An element in determining the amount upon which depreciation ought to be calculated is the normal standard of strength at which the Navy is to be maintained. The leading feature adopted in the following Table is the special programme decided upon by Lord Northbrook in 1884, as sanctioned by Parliament, and his ordinary programme for the year 1885–86. These were framed on the proposition that the Navy was then much below the requisite strength, having regard to the protection of British interests. Therefore, in ascertaining the capital cost of the Fleet on the 31st March, 1887, all the vessels completing, which were commenced by Lord Northbrook, are regarded, so far as depreciation for replacement is concerned, as if finished on that day. The "Nile" and "Trafalgar" are, however, excluded, as their completion is somewhat remote, and the expenditure upon them may be viewed as a part of the ordinary charges for shipbuilding required in subsequent years. These propositions appear the more reasonable as no new vessels were laid down in 1886–87, thus assisting more clearly to draw a line between expenditure to make up prior deficiencies, and that necessary to maintain the agreed standard of efficiency.

Following the foregoing line of argument, and applying it to the cost of the Fleet, the following approximate results are obtained:—

£ £
1. Armoured, protected, and partially protected iron or steel ships—
At present on strength of the Navy, at first cost 19,417,000
Add cost of new ships not yet completed—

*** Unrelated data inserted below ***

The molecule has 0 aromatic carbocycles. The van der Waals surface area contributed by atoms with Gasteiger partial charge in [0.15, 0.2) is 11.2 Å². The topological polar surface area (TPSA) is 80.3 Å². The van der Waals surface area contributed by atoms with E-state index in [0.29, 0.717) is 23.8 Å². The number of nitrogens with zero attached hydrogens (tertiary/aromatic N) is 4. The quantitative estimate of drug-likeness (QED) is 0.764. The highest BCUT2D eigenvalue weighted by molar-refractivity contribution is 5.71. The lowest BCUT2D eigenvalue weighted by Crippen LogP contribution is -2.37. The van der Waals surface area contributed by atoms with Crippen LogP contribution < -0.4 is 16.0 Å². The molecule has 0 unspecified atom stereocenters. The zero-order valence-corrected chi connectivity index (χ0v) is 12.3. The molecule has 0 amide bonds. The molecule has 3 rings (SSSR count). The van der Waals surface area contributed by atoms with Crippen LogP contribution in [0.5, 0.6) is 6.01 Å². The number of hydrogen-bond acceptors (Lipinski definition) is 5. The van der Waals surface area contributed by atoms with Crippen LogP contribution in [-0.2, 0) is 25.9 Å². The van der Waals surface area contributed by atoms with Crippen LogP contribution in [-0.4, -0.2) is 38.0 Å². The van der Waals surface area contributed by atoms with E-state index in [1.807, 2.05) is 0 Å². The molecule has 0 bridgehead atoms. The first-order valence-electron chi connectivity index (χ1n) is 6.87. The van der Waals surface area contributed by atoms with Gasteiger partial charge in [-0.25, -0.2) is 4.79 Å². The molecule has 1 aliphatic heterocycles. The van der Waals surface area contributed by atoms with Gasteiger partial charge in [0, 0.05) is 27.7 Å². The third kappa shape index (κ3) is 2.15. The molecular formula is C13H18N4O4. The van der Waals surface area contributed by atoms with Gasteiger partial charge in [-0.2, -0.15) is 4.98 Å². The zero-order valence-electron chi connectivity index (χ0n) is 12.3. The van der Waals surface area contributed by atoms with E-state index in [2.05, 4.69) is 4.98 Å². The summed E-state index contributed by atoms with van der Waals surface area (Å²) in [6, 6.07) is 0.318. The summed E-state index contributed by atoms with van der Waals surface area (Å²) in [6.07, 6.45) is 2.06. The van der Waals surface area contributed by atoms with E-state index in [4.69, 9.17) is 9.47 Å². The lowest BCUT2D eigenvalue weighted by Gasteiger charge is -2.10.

Expenditure to March 31, 1887 (probable actual) 6,240,000
Remaining to complete (estimated) 2,248,000
Total 27,905,000
Deduct— £
Cost of ships completed prior to 1865–66 378,000
*Estimated value of gun-mountings, & c, included in above figures 1,300,000
Net total capital cost of armoured, & c, ships necessary to maintain the Fleet at normal strength 26,227,000
Proposed annual depreciation for replacement, say at 4 per cent. per annum on £26,227,000 1,049,000
2. Corvettes, sloops, torpedo-cruisers, gun-vessels, gun-boats, troop-ships, and oilier vessels—
At present on strength of the Navy. at first cost 7,386,000
Add cost of new ships not yet completed—
Expenditure to March 31, 1887 (probable actual) 587, 000
Remaining to complete (estimated) 443,000
Total 8,416,000
Deduct— £
Cost of ships completed prior to 1872–73 1,572,000
*Estimated value of gun-mountings, &c, included in above figures 200,000
Net total capital cost of corvettes, & c, necessary to maintain the Fleet at its authorized strength 6,644,000
Proposed annual depreciation for replacement, say at 6 per cent. per annum on £6,644,000 399,000
3.Torpedo boats, steam launches, & c.—
At present on strength of Navy, at estimated first cost 1,500,000

*Gun-mountings, & c., are excluded from the above calculations, as provision has only of late years been taken for the greater part of them in the Navy Estimates, and is voted separately. If the cost is in future included in the cost of the ship, depreciation should be calculated thereon at the same rate as on the ship.

£ £
Proposed annual depreciation for replacement, say at 9 per cent, per annum on £1,500,000 135,000
4. Small vessels, dockyard tugs, tanks, &c—
At present in the Service, at first cost 448,000
Deduct cost of vessels completed prior to 1869–70 202,000
Net total capital cost of small vessels, tugs, &c, necessary to be maintained 246,000
Proposed annual depreciation for replacement, say at 5 per annum on £210,000 12,000
5. Receiving, training, guard, and harbour ships, &c.—
At present in the Service, at first cost 3,270,000
Deduct cost of vessels built prior to 1865–66 2,963,000
Net total capital cost of vessels built since 1865–66 307,000